What would be your theme song?
It’d be the whole Garbage EP that Autechre put out from beginning to end.
Fill in the blank. I can’t live without_____.
Love and music.
What’s next for you now? You’re going to Mexico at the end of the month to continue the tour there.
Yeah I’m doing a little tour there and spend some time there as well. Chilling out for a little bit then I’m coming back here [L.A.] and working on music for the next couple of months. I also own a printing company that’s based in Toronto so I’ll be flying back and fourth between Toronto and LA. I kind of do some prints for photographers and I do all of my own posters so I want to do them for other bands and teach them how to make some money with merchandise. I have a buddy, Paul who played with me in Ireland, his band has a farm in Orangeville and he’s going to build a recording studio so I’m going to go there and record some music.
It’s always nice to get away from the hectic city life.
I like being removed from that hum that’s in the city.
Are you playing in Toronto anytime soon?
So because I’m working on this record, I don’t know what it’s going to be called, right now it has a lot to do with this situation where me and my friend got surrounded by a pack of 6 wolves in Orangeville; they wanted to kill us. So it really affected me so one of the songs is called 6 wolves. So I want to do something in Toronto before the album comes out but I want to maybe play a bunch of new material. I’ve been talking to, I don’t know if I’m really supposed to say anything, but I’ve been talking to some people trying to do something really special in Toronto. Something really sweet, not huge, a little bit smaller but really really special. It’d probably be around April hopefully before the record comes out so I can start kind of testing new songs live and I want my parents to be there.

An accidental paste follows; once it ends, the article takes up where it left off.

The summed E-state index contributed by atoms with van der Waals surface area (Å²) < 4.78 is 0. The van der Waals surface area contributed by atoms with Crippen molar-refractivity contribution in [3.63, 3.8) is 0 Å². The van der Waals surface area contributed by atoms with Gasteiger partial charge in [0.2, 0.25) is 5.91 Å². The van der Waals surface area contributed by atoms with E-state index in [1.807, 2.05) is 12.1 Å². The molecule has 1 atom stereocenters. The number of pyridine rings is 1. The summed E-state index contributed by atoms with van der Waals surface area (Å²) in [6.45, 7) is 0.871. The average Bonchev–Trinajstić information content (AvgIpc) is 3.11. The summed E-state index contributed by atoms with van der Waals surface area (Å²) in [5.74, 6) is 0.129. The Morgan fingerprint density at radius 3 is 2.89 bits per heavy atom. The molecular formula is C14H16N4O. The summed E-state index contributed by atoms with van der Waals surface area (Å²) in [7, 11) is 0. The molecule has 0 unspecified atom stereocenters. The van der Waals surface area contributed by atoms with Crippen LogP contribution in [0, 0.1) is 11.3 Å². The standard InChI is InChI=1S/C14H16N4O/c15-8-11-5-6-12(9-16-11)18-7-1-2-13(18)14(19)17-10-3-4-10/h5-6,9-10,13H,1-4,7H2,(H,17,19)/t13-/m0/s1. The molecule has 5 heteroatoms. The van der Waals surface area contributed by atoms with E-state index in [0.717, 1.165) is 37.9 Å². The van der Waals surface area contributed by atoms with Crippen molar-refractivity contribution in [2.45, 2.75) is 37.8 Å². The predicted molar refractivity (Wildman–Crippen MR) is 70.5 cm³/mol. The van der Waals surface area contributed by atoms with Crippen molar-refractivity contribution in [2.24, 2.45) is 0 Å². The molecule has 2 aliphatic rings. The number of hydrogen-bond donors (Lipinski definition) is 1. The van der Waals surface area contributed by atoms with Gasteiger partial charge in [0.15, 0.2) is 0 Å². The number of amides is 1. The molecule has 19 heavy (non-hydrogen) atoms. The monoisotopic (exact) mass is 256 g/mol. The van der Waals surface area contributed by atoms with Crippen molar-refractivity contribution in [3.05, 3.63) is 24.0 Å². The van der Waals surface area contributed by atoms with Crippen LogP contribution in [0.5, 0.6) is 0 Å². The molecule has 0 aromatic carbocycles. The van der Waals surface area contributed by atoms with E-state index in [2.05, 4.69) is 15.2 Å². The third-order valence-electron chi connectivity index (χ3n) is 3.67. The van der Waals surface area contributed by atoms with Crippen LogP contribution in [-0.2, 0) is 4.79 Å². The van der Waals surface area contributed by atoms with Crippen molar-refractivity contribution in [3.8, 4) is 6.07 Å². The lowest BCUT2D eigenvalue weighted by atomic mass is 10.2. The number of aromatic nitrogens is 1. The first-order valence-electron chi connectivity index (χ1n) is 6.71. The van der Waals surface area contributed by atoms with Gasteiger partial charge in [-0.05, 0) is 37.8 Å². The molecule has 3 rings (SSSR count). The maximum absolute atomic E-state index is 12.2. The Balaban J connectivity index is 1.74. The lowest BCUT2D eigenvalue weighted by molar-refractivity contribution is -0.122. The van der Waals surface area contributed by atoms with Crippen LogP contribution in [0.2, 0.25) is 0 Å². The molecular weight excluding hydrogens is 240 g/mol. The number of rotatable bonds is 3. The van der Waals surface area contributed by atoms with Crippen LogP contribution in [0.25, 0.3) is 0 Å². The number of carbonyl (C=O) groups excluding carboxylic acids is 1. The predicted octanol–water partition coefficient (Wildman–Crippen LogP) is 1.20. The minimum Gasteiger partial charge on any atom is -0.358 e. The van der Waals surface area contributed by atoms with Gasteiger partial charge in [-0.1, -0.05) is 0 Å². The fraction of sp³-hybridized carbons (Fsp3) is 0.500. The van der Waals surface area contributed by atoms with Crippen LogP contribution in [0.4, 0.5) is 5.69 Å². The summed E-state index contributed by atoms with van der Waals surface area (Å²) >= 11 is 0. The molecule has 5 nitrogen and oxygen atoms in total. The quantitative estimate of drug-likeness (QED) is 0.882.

So the new album should be released sometime after April then? Is that the date you’re gearing towards?
Yeah, I’d like for it to be finished by March in terms of everything I’ve done, in terms of recording. It then takes a long time to set up. That’s the reality especially in this climate now where there’s so much stuff out there. It takes 6 months to really set up an album so you can release it and people know it exists, it’s hard. So it’s probably going to be released early summer I think.
Anything else you want our readers to know about?
Okay this is going to get political for a second. People should think about supporting the music that they like more. I’m totally on board with the whole Taylor Swift rejecting Spotify. I had a huge fight with Spotify. I tried to pull my records off and I think they’re the most corrupt business model and people should start realizing that capitalism in music is very dangerous because there’s usually a very small group of people that are taking advantage of a whole bunch of artists and figuring how to make money off of them. The artists with Spotify have been completely relegated to this appendix over here and the labels and Spotify are making a lot of money and the artists are making next to no money. I just think people should start to become conscientious of what is the world they want to have. Do they want to live in a world where you can’t continue to make art because there’s no financial sustainability in it and if you’re an artist yourself you should try to feed that industry in a positive way rather than sucking from it like a parasite. I want to leave readers with the idea of questioning things. What world do we want to live in? Do we want to invade countries and kill people? Do we want to be burning oil? Do we want to be stealing from artists? At what cost? Like it all comes together on how we want to create our world by the decisions that we make. I just released this song when ‘Right Never Comes’ and the lyric is, “We’re building worlds with our minds now we get to live in it”. I just want people to think about what is the world you want to live in because you do create it.